"I know people who voted for Trump originally and are now backing off of him for just that reason," Marshall said. "They totally get what he's trying to do to Social Security. They're not going to put up with that."

After losing their livelihoods and pensions, Michels said, he and his colleagues looked in vain for jobs providing wages and working conditions comparable to what the USW ensured they received at LTV.

Only when they became eligible for Social Security did most of his coworkers regain a measure of financial stability. If Trump strips that away now, Michels said, many LTV retirees would be unable even to afford health care.

"It would be devastating," he said.

Tom Conway is the international president of the United Steelworkers Union (USW).


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The Arizona 2020 election "audit" under way

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As ongoing threats by Trump loyalists to subvert elections have dominated the political news, other Republicans in two key states—Florida and Arizona—are taking what could be important steps to provide voters with unprecedented evidence of who won their most close and controversial elections.

In both battleground states, in differing contexts, Republicans are lifting the curtain on the data sets and procedures that accompany key stages of vetting voters, certifying their ballots, and counting votes. Whether 2020’s election-denying partisans will pay attention to the factual baselines is another matter. But the election records and explanations of their use offer a forward-looking road map for confronting the falsehoods that undermine election results, administrators, and technologies.

In Republican-run Florida, the state is finalizing rules to recount votes by incorporating digital images of every paper ballot. The images, together with the paper ballots, create a searchable library to quickly tally votes and identify sloppily marked ballots. Questionable ballots could then be retrieved and examined in public by counting boards to resolve the voter’s intent.

“The technology is so promising that it would provide the hard evidence to individuals who want to find the truth,” said Ion Sancho, former supervisor of elections in Leon County, where Tallahassee is located, who was among those on a January 4 conference call workshop led by the Division of Elections seeking comments on the draft rule and procedures manual revisions.

Under the new recount process, a voter’s paper ballot would be immediately rescanned by an independent second counting system—separate from what each county uses to tally votes. The first digital file produced in that tabulation process, an image of every side of every ballot card, would then be analyzed by software that identifies sloppy ink marks as it counts votes. Several Florida counties pioneered this image-based analysis, a version of which is used by the state of Maryland to double-check its results before certifying its election winners.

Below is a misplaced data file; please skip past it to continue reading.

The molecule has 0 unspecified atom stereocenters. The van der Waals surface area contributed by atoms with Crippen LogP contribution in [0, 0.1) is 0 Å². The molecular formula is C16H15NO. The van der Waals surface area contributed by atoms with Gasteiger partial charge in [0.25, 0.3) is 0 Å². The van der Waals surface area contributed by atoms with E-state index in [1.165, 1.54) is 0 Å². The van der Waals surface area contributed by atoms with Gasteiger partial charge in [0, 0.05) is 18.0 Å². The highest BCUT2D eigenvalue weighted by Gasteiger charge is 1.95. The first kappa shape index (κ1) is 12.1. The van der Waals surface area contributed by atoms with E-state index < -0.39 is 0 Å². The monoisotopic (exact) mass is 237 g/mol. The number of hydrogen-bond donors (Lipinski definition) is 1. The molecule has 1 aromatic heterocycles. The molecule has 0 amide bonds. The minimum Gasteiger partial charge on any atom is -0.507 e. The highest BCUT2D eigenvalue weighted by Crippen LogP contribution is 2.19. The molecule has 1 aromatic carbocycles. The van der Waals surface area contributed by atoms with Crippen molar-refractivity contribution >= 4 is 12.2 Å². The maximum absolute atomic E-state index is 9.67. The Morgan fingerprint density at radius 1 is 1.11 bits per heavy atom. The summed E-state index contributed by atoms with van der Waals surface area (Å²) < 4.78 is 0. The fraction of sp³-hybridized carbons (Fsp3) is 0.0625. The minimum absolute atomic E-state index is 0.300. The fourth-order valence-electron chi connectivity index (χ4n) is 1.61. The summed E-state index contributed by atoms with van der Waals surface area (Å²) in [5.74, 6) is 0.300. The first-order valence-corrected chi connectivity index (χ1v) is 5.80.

“The fact that it has overcome opposition from the supervisors of elections is telling because the number one problem with the [elected county] supervisors is [acquiring and learning to use] new technology; it’s more work to do,” Sancho said. “The new technology doesn’t cost much in this case. Everyone has scanners in their offices already because every voter registration form by law must be scanned and sent to the Division of Elections.”

The appeal of using ballot images, apart from the administrative efficiencies of a searchable library of ballots and votes, is that the images allow non-technical people to “see” voters’ intent, which builds trust in the process and results, said Larry Moore, the founder and former CEO of the Clear Ballot Group, whose federally certified technology would be used in Florida recounts.

But Florida’s likely incorporation of ballot images into its recount procedures, while a step forward for transparency, is unfolding in a fraught context. In 2021, its GOP-majority state legislature passed election laws that are seen as winnowing voters and rolling back voting options. In other words, it may be offering more transparency at the finish line but is also limiting participation upstream.

The new recount rule is expected to be in place by this spring, months before Florida’s 2022 primaries and midterm elections. Among the issues to be worked out are when campaign and political party officials and the public would observe the new process, because the election administrators do not want partisans to intentionally disrupt the rescanning process. These concerns were raised by participants and observers on the teleconference.

The Arizona Template

In Arizona, Maricopa County issued a report on January 5, “Correcting the Record: Maricopa County’s In-Depth Analysis of the Senate Inquiry.” The report is its most substantive refutation of virtually all of the stolen election accusations put forth by Trump loyalists who spent months investigating the state's presidential election.

Beyond the references to the dozens of stolen election accusations put forth by pro-Trump contractors hired by the Arizona Senate’s Republicans, the report offered an unprecedented road map to understanding how elections are run by explaining the procedures and data sets involved at key stages.